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Five things to consider after a cold and delayed loss to RSL

Sounders rotated their lineup heavily and had to endure a long weather delay in yet another disappointing trip to Rio Tinto.

MLS: Seattle Sounders FC at Real Salt Lake Rob Gray-USA TODAY Sports

The Seattle Sounders’ woes in Sandy, Utah have been well documented, having not won any MLS match there since Mario Martinez’s late-winner in the 2012 playoffs. A difficult place to play under the best of circumstances, Saturday afternoon’s (and eventually evening) match added another difficult spike from Mother Nature in the form of a 2-hour lightning delay, compounded by some hail and eventually snow.

Combined with a rotated squad and a new (old) formation, and well, it’s no wonder the Sounders looked out of sorts for portions of the match. Still, they had some chances similar to the opening day 1-0 loss to Nashville, but the result was the same — punished by one particularly bad defensive lapse and unable to find a response.

So now the Sounders must move on, and focus on a huge Concacaf Champions League match at home against Club Leon on Tuesday. By rotating his squad against RSL, head coach Brian Schmetzer will mostly be able to start a first-choice squad in the first leg, though injuries may prevent it from being an optimal one. Here are five takeaways from Saturday’s game

Jackson Ragen solid in debut

The need to rotate the team meant that centerback Jackson Ragen completed his somewhat circuitous path to his MLS debut. A former Sounders Academy player that left to play college, his Homegrown rights were lost when he entered the draft. After failing to catch on with the Chicago Fire, Ragen spent a year at Tacoma Defiance. The Sounders were impressed enough to acquire his MLS rights for $50,000 in General Allocation Money and a third-round draft pick before signing him this offseason. That appears to be money well-spent, as Ragen acquitted himself nicely in his first MLS start. After some early nerves dealing with the skill and experience of the likes of Justin Meram, Ragen settled in the match, displaying some quality on-the-ball skill and incisive passing. After the match, Schmetzer indicated his biggest learning curve will be on the defensive side, dealing with the speed of play at this level. At minimum, the Sounders centerback scouting network is alive and well.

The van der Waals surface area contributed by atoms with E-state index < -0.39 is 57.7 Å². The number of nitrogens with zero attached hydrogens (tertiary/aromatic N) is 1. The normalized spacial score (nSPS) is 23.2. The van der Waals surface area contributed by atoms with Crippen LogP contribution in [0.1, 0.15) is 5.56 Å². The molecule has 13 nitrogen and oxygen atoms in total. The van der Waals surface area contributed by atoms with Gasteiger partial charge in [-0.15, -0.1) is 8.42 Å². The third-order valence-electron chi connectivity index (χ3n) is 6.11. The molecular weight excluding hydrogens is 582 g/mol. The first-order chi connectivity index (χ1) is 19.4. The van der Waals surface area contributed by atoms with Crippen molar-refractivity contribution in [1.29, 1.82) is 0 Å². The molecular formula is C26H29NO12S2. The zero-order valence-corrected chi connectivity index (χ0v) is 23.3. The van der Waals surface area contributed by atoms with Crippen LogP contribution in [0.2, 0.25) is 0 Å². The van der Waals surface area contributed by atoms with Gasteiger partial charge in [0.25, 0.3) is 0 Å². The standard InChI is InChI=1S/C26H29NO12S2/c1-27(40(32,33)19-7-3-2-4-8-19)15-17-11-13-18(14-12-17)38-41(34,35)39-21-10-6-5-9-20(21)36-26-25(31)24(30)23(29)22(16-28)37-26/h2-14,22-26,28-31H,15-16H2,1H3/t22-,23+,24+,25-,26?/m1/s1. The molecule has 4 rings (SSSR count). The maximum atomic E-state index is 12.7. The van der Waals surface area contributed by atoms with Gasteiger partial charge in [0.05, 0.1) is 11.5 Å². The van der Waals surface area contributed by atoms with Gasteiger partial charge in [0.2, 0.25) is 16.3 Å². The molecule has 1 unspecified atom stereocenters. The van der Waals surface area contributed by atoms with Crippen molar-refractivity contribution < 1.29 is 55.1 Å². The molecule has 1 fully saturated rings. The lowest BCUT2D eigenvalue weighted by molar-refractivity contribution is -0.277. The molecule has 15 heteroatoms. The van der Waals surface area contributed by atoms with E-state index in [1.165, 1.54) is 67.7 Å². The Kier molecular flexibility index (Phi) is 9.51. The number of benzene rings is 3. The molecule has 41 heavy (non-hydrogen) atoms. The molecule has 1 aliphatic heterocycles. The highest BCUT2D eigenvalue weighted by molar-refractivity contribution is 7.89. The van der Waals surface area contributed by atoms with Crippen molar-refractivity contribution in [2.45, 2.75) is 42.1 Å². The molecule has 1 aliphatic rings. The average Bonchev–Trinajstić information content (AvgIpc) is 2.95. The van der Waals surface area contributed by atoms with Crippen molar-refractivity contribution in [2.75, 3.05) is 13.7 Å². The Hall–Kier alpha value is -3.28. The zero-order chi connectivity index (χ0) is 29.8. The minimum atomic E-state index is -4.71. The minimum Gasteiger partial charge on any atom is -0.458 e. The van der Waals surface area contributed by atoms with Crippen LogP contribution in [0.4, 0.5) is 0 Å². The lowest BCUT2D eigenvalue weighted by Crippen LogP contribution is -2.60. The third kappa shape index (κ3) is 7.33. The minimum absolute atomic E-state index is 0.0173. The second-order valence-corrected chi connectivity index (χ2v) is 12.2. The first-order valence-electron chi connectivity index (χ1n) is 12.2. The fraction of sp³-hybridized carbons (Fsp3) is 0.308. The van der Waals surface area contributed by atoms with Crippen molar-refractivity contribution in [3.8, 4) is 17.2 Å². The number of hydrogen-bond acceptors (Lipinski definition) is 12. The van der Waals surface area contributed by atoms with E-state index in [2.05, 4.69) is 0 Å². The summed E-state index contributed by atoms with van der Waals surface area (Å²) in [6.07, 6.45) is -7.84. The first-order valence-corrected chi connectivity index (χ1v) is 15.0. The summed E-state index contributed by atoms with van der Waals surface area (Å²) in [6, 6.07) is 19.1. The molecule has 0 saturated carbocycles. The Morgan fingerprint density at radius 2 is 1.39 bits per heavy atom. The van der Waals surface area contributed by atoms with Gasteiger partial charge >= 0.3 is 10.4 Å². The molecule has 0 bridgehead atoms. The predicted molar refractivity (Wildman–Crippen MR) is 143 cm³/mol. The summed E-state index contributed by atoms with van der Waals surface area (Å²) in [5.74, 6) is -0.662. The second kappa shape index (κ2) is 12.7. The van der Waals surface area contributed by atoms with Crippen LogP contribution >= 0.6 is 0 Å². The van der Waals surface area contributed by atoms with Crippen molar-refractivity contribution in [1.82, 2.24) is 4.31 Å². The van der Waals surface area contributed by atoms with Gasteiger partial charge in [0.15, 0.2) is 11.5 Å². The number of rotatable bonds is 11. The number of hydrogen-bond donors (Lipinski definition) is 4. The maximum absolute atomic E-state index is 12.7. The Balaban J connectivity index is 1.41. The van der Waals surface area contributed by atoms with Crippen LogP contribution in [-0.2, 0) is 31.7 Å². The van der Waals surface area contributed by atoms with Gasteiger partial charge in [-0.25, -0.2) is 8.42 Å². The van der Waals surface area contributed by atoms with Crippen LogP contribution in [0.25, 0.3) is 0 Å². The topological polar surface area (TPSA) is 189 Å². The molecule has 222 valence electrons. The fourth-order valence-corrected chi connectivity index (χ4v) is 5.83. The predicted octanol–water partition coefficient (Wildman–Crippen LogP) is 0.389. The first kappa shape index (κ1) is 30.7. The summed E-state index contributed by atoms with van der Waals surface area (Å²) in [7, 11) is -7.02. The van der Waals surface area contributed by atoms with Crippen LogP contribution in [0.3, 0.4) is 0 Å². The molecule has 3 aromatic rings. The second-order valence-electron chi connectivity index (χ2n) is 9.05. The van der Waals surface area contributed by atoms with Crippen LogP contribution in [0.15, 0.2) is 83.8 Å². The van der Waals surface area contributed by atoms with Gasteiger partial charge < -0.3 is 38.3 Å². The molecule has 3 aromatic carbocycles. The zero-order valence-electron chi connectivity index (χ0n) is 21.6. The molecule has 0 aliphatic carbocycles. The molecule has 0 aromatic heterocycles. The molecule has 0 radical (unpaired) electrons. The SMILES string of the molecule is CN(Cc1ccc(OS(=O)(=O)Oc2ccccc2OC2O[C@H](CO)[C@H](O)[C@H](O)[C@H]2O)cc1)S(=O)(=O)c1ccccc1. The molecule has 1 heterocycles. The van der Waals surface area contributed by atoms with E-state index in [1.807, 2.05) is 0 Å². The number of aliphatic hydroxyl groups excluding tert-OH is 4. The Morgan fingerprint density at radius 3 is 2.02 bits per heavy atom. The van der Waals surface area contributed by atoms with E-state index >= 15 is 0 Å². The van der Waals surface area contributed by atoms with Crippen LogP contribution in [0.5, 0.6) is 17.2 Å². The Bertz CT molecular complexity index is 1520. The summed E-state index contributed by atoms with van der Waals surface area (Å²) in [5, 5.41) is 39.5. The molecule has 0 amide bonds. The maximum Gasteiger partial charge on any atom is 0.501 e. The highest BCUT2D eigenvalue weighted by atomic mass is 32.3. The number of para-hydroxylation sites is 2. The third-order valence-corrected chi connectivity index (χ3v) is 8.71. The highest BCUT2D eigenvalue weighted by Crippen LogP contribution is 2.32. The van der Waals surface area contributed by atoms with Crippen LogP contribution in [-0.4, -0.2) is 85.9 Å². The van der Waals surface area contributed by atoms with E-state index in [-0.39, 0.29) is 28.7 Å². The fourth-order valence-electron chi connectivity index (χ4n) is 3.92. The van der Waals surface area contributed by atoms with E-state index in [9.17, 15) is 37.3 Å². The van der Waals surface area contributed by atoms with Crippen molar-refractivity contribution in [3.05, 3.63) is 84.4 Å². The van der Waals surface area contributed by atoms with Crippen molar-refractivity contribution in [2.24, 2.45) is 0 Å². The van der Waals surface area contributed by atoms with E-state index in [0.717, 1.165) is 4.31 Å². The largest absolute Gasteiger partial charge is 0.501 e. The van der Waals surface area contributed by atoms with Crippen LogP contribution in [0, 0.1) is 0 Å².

Halftime maladjustment

The lighting delay surely did the Sounders no favors, but upon their return, there were some warning signs about the risk of conceding. Having to return to complete two first-half minutes before a short halftime break, the Sounders nearly conceded in that interval, needing a save from Stefan Frei to keep things even at the half. Schmetzer then made three halftime changes — one more than initially planed — and at the second half restart, the Sounders looked slow and out of sorts. Salt Lake pounced immediately, dragging the Sounders out of position and allowing Bobby Wood to collect a pass all alone in the penalty area. Although his intitial shot was blocked, he put away the rebound.

Multiple Changes

Rotating six players out of the 1-0 loss to Nashville, clearly indicates the Sounders had at least one eye on Tuesday’s Champions League match and reverting to a three centerback “house” formation was surely designed to keep things tight at the back. To that end, the strategy was mostly a success, if conceding only one goal on the road can be called as much. That gave the Sounders a chance to get a result, but offensively, while the Sounders did create some opportunities, they didn’t create enough, and certainly none of the quality that led to Salt Lake’s winner. Schmetzer called the offense a work-in-progress after the Nashville match, but after another shutout, the level of progress is up for debate.

Early-season grind

Grinding this early is rarely a good thing. The so-called “dog days of summer,” when injuries creep up, and fatigue and travel take their toll, are usually when teams talk about the need to grind out those 1-0 home results, or 0-0 road draws. Unfortunately for the Sounders, the dog-days have a decidedly winter feel to them, as they work with a squad that is just ... not right for a variety of reasons. The Sounders have faith they’ll eventually get things going, because trophies or no, they’ve never not. But it’s a slog right now, and that’s not fun for anyone.

On to Leon

All that said, a victory Tuesday at Lumen against Leon will cure a lot of what ails the Sounders. Whether one truly values the Champions League over the MLS season is up for debate. What isn’t is the Sounders’ ethos: Compete and try to win every competition they enter. As much was said by Schmetzer after the match with Real Salt Lake: They’re already over it. Truly there wasn’t much else to add about a March road match in Utah given the conditions and squad rotation, so time to move on.

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